Kidney cancer is among the 10 most common cancers in both men (6th overall) and women (8th overall). The lifetime risk for developing kidney cancer in men is about 1 in 46 (~2%), and in women is about 1 in 82 (~1%).
Fortunately, kidney cancer is very treatable, especially when diagnosed early, so the survival rate for patients with kidney cancer ranges from 79 to 100 percent. There are several types of kidney cancers:
- Renal cell carcinoma – The most common type of kidney cancer in adults (90%). It includes several subtypes (clear cell, papillary, collecting duct, multilocular cystic RCC) and tends to grow from the outer portion of the kidney.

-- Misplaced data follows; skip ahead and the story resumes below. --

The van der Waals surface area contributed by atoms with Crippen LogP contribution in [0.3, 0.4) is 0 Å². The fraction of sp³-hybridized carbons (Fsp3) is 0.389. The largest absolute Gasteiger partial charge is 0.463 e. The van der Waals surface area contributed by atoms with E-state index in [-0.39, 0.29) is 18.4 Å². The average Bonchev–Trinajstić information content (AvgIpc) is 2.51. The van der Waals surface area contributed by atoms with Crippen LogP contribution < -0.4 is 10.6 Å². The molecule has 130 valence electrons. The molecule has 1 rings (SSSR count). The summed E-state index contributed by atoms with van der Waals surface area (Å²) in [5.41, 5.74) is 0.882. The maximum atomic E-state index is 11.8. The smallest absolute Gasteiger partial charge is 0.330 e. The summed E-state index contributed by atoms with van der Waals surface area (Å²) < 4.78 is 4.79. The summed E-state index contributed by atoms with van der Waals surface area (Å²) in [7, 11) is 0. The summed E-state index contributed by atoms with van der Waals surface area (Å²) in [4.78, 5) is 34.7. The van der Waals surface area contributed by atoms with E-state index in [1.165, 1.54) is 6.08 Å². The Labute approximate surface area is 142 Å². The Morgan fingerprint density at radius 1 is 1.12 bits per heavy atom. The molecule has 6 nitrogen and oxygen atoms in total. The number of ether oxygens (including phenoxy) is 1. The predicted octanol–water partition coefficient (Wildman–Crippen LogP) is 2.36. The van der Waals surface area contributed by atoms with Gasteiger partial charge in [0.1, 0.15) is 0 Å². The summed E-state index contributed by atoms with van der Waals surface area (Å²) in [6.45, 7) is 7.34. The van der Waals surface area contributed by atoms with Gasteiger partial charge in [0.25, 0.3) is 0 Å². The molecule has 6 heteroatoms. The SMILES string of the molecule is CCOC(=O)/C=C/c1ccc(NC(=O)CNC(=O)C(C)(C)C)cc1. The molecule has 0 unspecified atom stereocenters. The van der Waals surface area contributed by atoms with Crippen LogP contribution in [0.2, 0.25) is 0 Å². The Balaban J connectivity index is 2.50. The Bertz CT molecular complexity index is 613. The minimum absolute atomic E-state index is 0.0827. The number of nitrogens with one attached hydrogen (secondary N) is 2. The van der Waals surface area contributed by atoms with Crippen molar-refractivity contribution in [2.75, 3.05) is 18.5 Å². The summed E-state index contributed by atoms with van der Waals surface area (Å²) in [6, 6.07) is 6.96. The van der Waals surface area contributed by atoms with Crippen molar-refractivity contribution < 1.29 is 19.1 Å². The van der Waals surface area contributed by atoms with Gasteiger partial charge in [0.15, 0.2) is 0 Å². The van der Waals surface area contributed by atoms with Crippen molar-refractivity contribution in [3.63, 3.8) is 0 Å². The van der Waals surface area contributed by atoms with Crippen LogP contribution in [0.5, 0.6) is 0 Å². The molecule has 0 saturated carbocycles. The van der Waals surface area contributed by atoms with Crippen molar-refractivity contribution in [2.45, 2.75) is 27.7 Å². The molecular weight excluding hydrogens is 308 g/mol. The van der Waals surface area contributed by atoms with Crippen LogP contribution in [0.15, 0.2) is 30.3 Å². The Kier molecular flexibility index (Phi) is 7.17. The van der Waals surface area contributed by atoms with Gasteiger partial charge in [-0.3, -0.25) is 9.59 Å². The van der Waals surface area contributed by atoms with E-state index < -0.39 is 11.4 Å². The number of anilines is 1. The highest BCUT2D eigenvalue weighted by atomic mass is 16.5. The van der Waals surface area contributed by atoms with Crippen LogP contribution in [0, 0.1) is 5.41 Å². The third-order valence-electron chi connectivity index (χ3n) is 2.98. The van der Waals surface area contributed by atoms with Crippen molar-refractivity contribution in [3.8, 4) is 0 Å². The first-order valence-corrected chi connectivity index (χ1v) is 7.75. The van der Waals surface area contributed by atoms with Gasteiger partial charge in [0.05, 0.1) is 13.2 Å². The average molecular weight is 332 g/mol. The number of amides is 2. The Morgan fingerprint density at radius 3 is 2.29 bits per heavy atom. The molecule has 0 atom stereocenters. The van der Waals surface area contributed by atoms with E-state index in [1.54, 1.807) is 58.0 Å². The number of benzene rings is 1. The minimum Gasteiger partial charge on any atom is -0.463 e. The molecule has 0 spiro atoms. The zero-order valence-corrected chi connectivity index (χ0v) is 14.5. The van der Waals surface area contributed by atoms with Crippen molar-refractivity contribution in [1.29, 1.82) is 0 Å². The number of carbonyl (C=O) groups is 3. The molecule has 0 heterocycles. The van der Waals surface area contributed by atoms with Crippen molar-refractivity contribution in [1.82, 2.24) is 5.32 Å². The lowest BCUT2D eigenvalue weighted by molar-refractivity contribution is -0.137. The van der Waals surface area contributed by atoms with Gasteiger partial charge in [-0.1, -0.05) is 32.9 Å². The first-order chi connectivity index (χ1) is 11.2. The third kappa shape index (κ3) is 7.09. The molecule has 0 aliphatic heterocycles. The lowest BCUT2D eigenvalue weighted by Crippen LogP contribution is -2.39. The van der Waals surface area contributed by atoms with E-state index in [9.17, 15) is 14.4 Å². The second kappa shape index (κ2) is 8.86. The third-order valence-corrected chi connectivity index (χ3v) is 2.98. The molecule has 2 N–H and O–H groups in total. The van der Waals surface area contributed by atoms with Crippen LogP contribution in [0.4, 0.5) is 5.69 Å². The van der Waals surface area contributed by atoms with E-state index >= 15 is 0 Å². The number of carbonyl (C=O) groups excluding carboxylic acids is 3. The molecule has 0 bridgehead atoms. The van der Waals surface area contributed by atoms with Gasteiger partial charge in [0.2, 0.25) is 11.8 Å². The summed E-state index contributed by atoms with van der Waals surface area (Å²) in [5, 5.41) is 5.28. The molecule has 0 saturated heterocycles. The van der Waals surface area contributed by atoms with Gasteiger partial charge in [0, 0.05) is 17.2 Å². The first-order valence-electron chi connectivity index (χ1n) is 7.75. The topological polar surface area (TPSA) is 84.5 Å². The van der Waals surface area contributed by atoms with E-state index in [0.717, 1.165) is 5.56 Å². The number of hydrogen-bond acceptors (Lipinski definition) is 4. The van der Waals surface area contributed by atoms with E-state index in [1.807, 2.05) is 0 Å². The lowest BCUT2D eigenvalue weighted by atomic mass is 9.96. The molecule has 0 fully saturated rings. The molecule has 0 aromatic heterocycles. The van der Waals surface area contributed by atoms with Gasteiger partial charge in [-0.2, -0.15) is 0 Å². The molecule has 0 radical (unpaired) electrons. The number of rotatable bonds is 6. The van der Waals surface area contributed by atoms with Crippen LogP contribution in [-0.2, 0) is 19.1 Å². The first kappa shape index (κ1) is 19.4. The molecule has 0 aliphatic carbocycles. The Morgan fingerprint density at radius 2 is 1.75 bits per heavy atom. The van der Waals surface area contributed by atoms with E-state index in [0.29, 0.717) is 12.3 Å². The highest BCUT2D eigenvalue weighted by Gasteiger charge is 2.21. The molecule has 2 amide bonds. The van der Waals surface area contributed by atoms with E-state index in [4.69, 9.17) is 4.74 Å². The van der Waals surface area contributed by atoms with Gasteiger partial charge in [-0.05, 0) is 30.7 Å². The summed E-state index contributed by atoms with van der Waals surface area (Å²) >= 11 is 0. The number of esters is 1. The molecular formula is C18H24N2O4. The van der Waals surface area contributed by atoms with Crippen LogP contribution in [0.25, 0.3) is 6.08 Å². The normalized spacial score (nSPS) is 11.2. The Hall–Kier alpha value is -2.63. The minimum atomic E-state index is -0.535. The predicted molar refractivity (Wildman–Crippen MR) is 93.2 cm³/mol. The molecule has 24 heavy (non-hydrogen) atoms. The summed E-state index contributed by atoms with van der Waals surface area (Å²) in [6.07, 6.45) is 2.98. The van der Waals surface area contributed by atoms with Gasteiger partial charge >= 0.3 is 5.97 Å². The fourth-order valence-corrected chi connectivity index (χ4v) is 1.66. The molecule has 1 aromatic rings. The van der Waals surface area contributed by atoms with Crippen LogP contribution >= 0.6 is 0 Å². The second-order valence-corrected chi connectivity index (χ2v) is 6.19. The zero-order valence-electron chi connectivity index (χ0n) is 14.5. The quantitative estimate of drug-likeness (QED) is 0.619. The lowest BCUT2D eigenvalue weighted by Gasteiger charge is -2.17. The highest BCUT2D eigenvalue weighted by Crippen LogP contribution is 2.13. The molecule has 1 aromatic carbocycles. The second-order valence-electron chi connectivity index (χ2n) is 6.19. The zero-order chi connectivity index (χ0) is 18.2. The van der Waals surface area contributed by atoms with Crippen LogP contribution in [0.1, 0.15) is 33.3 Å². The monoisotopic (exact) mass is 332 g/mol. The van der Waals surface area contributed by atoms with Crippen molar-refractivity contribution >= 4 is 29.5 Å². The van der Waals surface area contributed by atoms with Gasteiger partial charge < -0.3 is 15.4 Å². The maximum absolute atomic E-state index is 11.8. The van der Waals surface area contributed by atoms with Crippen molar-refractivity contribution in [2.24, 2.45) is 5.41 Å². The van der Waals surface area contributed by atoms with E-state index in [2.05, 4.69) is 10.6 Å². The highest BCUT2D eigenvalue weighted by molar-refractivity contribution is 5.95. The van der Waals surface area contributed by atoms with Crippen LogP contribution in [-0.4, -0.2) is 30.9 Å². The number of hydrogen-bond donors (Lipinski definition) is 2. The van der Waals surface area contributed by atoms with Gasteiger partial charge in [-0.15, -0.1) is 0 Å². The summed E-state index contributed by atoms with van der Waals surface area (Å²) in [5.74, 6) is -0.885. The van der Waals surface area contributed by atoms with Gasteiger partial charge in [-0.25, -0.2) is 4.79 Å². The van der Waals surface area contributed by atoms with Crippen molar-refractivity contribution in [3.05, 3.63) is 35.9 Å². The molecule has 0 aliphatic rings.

- Wilm’s Tumors– The most common type of kidney cancer in children (90%). This can encompass the entire kidney.
- Urothelial carcinoma – A fairly uncommon type of kidney cancer. This grows on the lining of the inner part of the kidney called the renal pelvis, where the ureters meet the kidneys.
- Renal sarcoma – Also a fairly uncommon type of kidney cancer. This is a more aggressive tumor arising from the kidney or tissue surrounding the kidney.
While solid masses are typically more concerning for kidney cancer, some solid growths such as Angiomyolipoma (AML) are benign (non-cancerous). They may still, however, require treatment because of their size or the possibility that they will grow and cause problems. Additionally, many people will develop renal cysts over the course of their lives. These are fluid filled growths and the vast majority of these are benign, only occasionally requiring monitoring or removal because of size or other atypical characteristics.